Blockchain technology can also vastly improve the scalability of IoT networks. The growing number of devices in centralised systems can create bottlenecks. However, blockchain renders intermediaries like central brokers unnecessary, and devices can authenticate each other as legitimate nodes directly registered on the blockchain. This eliminates the need for central brokers and can dramatically boost scalability, enabling the network to handle billions of devices without additional server capacities.

The tamper-proof distributed ledger of blockchain eliminates the requirement for trust between parties and gives no one organisation authority over the enormous volume of data produced by IoT devices. Furthermore, bypassers are prevented from obtaining access to the network, and false overwriting of existing data records is prevented by strong encryption. Blockchain’stransparency makes it possible to pinpoint particular sources of data leaks. Another significant benefit of blockchain is the rapid processing of transactions and coordination across enormous networks of linked devices, improving scalability.

In addition to security and scalability issues, sensitive IoT-enabled systems deal with connectivity concerns as well. They cannot rely on cloud-based connectivity. There is a need for locally-managed IoT devices with the ability to sync with the cloud as and when connectivity is available. This creates a parallel reliable ad resilient system without an appreciable cost. These devices can be a clone of the cloud management system at the micro level, with embedded AI and embedded blockchain nodes, which has not occurred to many players in the market.

Peer-to-peer trading is considerably improved by IoT networks using blockchain technology by optimisingparticipantcommunication, improving transparency, and removing the need for middlemen. Working together, IoT and blockchain eliminate error and increase efficiency by providing information directly from the device to the appropriate party. This creates new business models and opportunities by opening up new options for decentralised and secure P2P transactions.

There is a growing trend towards a decentralised, distributed, and transactive electric grid. This is directly applicable to today’s EV charging business model, which must be brought off-grid in order to make it sustainable. The current business model fails to be profitable for operators due to high capital costs and the fact that rate recovery does not support the returns on investment. Capital investment includes not only installation of EV chargers, but also increase in the distribution transformer size and hence the sanctioned load. Upgrade to the grid infrastructure must be avoided; this is possible through bringing EV charging off-grid to rooftop solar. It is also essential to improve the solar investment by EV charging station ownersby redirecting this solar energy to other site loads during the absence of EV charging.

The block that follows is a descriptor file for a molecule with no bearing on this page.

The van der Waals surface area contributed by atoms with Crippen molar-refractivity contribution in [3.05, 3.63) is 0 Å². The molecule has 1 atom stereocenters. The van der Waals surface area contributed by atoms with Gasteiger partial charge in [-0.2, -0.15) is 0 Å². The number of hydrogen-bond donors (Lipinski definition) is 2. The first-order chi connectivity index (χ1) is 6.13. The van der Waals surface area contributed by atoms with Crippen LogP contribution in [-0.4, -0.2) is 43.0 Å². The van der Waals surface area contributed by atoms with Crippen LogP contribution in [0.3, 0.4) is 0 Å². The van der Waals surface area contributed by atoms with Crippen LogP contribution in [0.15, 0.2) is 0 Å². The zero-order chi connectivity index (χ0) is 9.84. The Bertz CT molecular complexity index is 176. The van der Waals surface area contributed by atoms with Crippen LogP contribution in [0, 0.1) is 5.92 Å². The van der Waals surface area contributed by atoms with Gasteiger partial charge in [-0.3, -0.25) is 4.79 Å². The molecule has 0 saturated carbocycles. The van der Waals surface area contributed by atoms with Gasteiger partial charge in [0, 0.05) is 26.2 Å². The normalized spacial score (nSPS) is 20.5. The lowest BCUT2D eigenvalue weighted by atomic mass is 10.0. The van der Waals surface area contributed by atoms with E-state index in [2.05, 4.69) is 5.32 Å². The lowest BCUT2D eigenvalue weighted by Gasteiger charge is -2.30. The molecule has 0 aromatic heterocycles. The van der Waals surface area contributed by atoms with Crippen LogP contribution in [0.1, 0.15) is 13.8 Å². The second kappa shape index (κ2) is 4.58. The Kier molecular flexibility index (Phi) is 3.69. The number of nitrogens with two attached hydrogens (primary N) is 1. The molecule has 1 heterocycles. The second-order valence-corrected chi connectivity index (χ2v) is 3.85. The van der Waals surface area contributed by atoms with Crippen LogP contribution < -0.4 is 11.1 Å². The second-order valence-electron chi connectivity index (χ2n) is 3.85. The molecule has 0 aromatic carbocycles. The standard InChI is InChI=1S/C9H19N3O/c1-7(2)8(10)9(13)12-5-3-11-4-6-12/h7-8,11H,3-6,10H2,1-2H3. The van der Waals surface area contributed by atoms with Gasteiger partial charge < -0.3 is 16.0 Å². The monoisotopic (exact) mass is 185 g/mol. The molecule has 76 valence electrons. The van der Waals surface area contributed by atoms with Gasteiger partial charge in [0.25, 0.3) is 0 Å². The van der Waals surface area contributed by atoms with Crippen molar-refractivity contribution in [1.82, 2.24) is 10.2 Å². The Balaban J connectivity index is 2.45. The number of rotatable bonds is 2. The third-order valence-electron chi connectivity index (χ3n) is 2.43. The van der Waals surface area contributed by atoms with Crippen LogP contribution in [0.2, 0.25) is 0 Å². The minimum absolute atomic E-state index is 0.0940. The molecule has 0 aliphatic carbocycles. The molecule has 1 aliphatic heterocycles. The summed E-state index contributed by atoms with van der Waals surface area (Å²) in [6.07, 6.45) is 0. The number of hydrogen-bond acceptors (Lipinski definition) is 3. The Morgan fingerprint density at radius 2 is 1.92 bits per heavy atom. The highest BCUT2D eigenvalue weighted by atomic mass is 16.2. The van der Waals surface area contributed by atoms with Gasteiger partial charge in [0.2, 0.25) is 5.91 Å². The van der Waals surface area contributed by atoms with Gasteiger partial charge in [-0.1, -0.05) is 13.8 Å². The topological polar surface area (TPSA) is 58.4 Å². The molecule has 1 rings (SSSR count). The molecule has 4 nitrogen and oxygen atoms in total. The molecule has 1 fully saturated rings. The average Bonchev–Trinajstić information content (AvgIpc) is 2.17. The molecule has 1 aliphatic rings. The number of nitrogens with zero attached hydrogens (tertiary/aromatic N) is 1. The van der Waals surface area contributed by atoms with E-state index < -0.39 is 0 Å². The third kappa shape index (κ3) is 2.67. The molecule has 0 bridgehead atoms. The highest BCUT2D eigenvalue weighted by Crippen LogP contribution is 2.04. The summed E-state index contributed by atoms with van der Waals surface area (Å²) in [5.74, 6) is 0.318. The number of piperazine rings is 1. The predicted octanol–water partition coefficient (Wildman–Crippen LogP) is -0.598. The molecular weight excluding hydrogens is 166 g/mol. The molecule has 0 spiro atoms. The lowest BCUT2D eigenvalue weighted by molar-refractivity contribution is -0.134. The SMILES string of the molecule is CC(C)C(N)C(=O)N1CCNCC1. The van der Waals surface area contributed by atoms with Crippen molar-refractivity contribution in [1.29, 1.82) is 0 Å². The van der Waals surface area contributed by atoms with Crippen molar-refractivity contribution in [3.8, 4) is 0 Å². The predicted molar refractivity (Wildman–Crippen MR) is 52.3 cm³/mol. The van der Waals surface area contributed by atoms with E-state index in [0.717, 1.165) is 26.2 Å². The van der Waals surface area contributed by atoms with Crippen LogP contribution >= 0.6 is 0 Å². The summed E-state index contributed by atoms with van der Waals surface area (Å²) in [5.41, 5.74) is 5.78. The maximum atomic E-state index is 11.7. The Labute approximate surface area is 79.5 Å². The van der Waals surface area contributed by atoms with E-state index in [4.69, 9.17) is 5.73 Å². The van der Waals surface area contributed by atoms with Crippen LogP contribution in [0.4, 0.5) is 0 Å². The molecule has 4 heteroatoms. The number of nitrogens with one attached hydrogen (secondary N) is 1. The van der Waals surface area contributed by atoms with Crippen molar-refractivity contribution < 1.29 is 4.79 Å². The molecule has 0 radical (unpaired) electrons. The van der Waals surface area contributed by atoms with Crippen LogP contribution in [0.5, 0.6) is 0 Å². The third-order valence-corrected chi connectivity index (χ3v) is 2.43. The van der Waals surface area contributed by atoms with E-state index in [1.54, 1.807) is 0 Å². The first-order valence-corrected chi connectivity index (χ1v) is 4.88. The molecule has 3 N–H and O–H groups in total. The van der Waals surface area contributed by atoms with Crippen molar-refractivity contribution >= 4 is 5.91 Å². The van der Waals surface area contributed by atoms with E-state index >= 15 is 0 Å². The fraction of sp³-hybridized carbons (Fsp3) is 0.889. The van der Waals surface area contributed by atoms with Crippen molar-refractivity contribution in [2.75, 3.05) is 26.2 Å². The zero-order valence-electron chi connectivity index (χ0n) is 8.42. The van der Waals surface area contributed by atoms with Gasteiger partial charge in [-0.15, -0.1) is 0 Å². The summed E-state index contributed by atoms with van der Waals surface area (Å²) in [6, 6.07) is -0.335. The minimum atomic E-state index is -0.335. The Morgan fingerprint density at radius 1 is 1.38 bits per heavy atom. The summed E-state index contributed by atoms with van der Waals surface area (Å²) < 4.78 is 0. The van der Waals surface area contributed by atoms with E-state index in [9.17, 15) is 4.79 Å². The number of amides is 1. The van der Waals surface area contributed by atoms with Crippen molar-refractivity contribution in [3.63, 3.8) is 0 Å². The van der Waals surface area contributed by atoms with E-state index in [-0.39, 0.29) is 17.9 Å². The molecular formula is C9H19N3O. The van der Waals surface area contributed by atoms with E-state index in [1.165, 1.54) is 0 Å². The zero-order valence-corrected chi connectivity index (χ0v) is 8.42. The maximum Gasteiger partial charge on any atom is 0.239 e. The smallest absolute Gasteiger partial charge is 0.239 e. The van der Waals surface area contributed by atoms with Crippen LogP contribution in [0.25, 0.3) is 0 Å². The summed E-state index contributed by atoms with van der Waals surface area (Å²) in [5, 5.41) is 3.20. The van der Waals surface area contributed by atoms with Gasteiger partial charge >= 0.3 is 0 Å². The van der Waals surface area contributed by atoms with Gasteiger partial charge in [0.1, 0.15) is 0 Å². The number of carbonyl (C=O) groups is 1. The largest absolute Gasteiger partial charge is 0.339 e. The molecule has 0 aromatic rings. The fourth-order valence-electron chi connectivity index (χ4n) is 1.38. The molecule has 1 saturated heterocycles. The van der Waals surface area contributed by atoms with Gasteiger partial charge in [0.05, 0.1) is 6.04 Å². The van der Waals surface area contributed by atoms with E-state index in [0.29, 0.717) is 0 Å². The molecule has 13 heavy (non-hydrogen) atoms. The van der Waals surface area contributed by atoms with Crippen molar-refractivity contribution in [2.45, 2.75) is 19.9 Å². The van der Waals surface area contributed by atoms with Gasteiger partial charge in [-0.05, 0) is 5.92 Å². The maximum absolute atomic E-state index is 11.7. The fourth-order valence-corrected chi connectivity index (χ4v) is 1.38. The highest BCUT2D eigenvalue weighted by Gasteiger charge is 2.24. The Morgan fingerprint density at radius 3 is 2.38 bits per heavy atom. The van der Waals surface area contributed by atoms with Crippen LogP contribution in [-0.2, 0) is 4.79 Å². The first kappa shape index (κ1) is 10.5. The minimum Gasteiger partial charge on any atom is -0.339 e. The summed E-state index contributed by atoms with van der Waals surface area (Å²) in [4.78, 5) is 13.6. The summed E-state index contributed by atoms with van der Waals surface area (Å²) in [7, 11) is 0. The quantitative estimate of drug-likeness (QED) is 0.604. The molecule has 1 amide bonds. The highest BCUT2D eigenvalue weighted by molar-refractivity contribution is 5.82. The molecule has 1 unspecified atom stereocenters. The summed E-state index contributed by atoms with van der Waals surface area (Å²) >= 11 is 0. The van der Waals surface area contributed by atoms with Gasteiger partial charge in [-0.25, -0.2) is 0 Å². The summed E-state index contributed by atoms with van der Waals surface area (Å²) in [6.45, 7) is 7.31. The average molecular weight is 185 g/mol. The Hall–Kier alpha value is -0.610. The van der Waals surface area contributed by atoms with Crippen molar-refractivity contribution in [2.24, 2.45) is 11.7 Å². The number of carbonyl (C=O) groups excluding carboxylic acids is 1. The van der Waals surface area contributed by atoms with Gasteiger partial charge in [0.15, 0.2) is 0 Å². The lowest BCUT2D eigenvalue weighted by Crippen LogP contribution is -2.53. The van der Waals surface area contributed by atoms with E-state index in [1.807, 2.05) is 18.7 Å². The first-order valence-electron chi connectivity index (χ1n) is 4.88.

The second layer is a carbon trading system to lend additional profitability to EV charging station owners. Local IoT devices help in tracking the generation of renewable energy and also keep an auditable record of renewable energy used for the purpose of EV charging ona real-time basis.

This results in real-time calculations of carbon credits, which are recorded and auditable. As it stands today, all the carbon credits calculations are paper calculations, which, as per reports,are exaggerated by a factor of 3.In certain markets, the carbon credits earned through renewable energy-based EV charging are multi-fold (10x in some cases) compared to other kinds of carbon displacement. This will help retail chains and large corporates aggregate carbon credits and seamlessly offer them through a dedicated platform in the market, further augmenting the profitability of the EV charging business in India.

Enabling technologies such as AI and blockchain-enhanced IoT offers flexibility, visibility, and control over renewable energy, allowing tracking, measurement, optimisation, allocation, accounting and trading, starting from the point of generation to the point of consumption, creating millions of auditable renewable energy trails from source to end use. This provides a unique ability to direct the use of renewable energy to specific carbon displacing applications. In doing so, it reveals the precise impact of renewable energy on local decarbonisation and maximises credits; these technologies visualize an EV charging station’s local renewable energy usage, assess optimal renewable energy targets and storage benefits, and quantify the savings arising from shifting to an off-grid IoT-enabled solar energy system.

Renewables-based distributed renewable sources, energy storage and microgrids could lead communities to a net-zero and carbon-free future. But without a solution that benefits all the stakeholders – EV charging operators, EV drivers, local communities and DER developers, among others – in a community-wide manner, none can get close to net-zero. Cutting-edge technologies like IoT can prove to be the key to driving this change.